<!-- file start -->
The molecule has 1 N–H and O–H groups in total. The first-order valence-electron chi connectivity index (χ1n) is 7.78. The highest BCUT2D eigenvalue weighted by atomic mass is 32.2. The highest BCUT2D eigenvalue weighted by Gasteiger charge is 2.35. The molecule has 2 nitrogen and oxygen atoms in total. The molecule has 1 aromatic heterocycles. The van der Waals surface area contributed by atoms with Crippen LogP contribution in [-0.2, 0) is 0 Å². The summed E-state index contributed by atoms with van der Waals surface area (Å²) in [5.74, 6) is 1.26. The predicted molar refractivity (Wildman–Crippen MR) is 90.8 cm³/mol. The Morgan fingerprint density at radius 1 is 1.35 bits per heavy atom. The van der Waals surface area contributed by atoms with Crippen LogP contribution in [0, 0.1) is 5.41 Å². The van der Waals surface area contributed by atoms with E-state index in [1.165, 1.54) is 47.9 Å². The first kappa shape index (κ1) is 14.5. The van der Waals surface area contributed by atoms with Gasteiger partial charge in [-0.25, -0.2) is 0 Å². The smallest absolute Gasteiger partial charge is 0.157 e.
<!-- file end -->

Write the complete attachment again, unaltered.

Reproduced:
The molecule has 1 N–H and O–H groups in total. The first-order valence-electron chi connectivity index (χ1n) is 7.78. The highest BCUT2D eigenvalue weighted by atomic mass is 32.2. The highest BCUT2D eigenvalue weighted by Gasteiger charge is 2.35. The molecule has 2 nitrogen and oxygen atoms in total. The molecule has 1 aromatic heterocycles. The van der Waals surface area contributed by atoms with Crippen LogP contribution in [-0.2, 0) is 0 Å². The summed E-state index contributed by atoms with van der Waals surface area (Å²) in [5.74, 6) is 1.26. The predicted molar refractivity (Wildman–Crippen MR) is 90.8 cm³/mol. The Morgan fingerprint density at radius 1 is 1.35 bits per heavy atom. The van der Waals surface area contributed by atoms with Crippen LogP contribution in [0, 0.1) is 5.41 Å². The van der Waals surface area contributed by atoms with E-state index in [1.165, 1.54) is 47.9 Å². The first kappa shape index (κ1) is 14.5. The van der Waals surface area contributed by atoms with Gasteiger partial charge in [-0.25, -0.2) is 0 Å². The smallest absolute Gasteiger partial charge is 0.157 e.